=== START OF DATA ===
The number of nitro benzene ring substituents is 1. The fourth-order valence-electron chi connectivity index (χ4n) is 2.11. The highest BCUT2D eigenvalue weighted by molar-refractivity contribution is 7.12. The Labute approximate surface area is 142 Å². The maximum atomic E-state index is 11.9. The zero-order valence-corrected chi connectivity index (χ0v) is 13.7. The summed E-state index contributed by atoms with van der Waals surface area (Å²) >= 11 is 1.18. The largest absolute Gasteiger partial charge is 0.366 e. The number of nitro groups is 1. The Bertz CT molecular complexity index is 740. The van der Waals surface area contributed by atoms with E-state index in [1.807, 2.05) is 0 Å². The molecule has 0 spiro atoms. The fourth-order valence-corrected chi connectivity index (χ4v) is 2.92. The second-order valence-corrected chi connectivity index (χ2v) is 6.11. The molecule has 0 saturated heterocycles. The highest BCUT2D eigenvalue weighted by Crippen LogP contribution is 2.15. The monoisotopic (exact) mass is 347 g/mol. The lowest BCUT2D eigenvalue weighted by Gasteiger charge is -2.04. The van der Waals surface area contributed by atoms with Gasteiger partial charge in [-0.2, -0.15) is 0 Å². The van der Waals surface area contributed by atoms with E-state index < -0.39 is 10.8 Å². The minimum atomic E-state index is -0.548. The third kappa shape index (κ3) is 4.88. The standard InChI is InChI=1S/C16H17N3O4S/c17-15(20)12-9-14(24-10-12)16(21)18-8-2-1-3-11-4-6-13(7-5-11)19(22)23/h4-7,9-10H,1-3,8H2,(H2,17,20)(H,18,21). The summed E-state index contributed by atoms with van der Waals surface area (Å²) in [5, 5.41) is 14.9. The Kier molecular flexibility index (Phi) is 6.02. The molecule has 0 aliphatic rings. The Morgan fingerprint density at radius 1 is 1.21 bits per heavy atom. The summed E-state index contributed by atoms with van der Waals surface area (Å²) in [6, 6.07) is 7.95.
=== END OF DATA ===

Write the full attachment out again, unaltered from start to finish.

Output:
The number of nitro benzene ring substituents is 1. The fourth-order valence-electron chi connectivity index (χ4n) is 2.11. The highest BCUT2D eigenvalue weighted by molar-refractivity contribution is 7.12. The Labute approximate surface area is 142 Å². The maximum atomic E-state index is 11.9. The zero-order valence-corrected chi connectivity index (χ0v) is 13.7. The summed E-state index contributed by atoms with van der Waals surface area (Å²) >= 11 is 1.18. The largest absolute Gasteiger partial charge is 0.366 e. The number of nitro groups is 1. The Bertz CT molecular complexity index is 740. The van der Waals surface area contributed by atoms with E-state index in [1.807, 2.05) is 0 Å². The molecule has 0 spiro atoms. The fourth-order valence-corrected chi connectivity index (χ4v) is 2.92. The second-order valence-corrected chi connectivity index (χ2v) is 6.11. The molecule has 0 saturated heterocycles. The highest BCUT2D eigenvalue weighted by Crippen LogP contribution is 2.15. The monoisotopic (exact) mass is 347 g/mol. The lowest BCUT2D eigenvalue weighted by Gasteiger charge is -2.04. The van der Waals surface area contributed by atoms with Gasteiger partial charge in [-0.2, -0.15) is 0 Å². The van der Waals surface area contributed by atoms with E-state index < -0.39 is 10.8 Å². The minimum atomic E-state index is -0.548. The third kappa shape index (κ3) is 4.88. The standard InChI is InChI=1S/C16H17N3O4S/c17-15(20)12-9-14(24-10-12)16(21)18-8-2-1-3-11-4-6-13(7-5-11)19(22)23/h4-7,9-10H,1-3,8H2,(H2,17,20)(H,18,21). The summed E-state index contributed by atoms with van der Waals surface area (Å²) in [5, 5.41) is 14.9. The Kier molecular flexibility index (Phi) is 6.02. The molecule has 0 aliphatic rings. The Morgan fingerprint density at radius 1 is 1.21 bits per heavy atom. The summed E-state index contributed by atoms with van der Waals surface area (Å²) in [6, 6.07) is 7.95.